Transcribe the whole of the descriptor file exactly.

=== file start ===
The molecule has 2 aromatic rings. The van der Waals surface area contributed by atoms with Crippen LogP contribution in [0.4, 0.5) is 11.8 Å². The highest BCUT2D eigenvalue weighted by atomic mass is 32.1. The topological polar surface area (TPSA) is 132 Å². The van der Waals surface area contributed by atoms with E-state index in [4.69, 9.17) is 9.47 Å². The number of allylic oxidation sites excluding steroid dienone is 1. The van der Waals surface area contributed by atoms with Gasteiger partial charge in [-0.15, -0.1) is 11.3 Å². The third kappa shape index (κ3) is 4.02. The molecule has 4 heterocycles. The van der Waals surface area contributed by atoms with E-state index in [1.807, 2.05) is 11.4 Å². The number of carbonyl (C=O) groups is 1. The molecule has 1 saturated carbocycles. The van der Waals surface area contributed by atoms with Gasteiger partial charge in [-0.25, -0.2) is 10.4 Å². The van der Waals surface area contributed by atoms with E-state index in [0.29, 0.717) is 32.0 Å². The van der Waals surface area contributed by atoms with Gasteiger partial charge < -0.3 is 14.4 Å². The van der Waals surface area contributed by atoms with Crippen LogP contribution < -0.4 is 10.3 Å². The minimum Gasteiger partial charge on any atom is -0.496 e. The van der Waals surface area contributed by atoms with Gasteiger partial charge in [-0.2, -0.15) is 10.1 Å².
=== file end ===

The molecule has 2 aromatic rings. The van der Waals surface area contributed by atoms with Crippen LogP contribution in [0.4, 0.5) is 11.8 Å². The highest BCUT2D eigenvalue weighted by atomic mass is 32.1. The topological polar surface area (TPSA) is 132 Å². The van der Waals surface area contributed by atoms with E-state index in [4.69, 9.17) is 9.47 Å². The number of allylic oxidation sites excluding steroid dienone is 1. The van der Waals surface area contributed by atoms with Gasteiger partial charge in [-0.15, -0.1) is 11.3 Å². The third kappa shape index (κ3) is 4.02. The molecule has 4 heterocycles. The van der Waals surface area contributed by atoms with E-state index in [1.807, 2.05) is 11.4 Å². The number of carbonyl (C=O) groups is 1. The molecule has 1 saturated carbocycles. The van der Waals surface area contributed by atoms with Gasteiger partial charge in [-0.25, -0.2) is 10.4 Å². The van der Waals surface area contributed by atoms with E-state index in [0.29, 0.717) is 32.0 Å². The van der Waals surface area contributed by atoms with Gasteiger partial charge < -0.3 is 14.4 Å². The van der Waals surface area contributed by atoms with Crippen LogP contribution < -0.4 is 10.3 Å². The minimum Gasteiger partial charge on any atom is -0.496 e. The van der Waals surface area contributed by atoms with Gasteiger partial charge in [-0.2, -0.15) is 10.1 Å².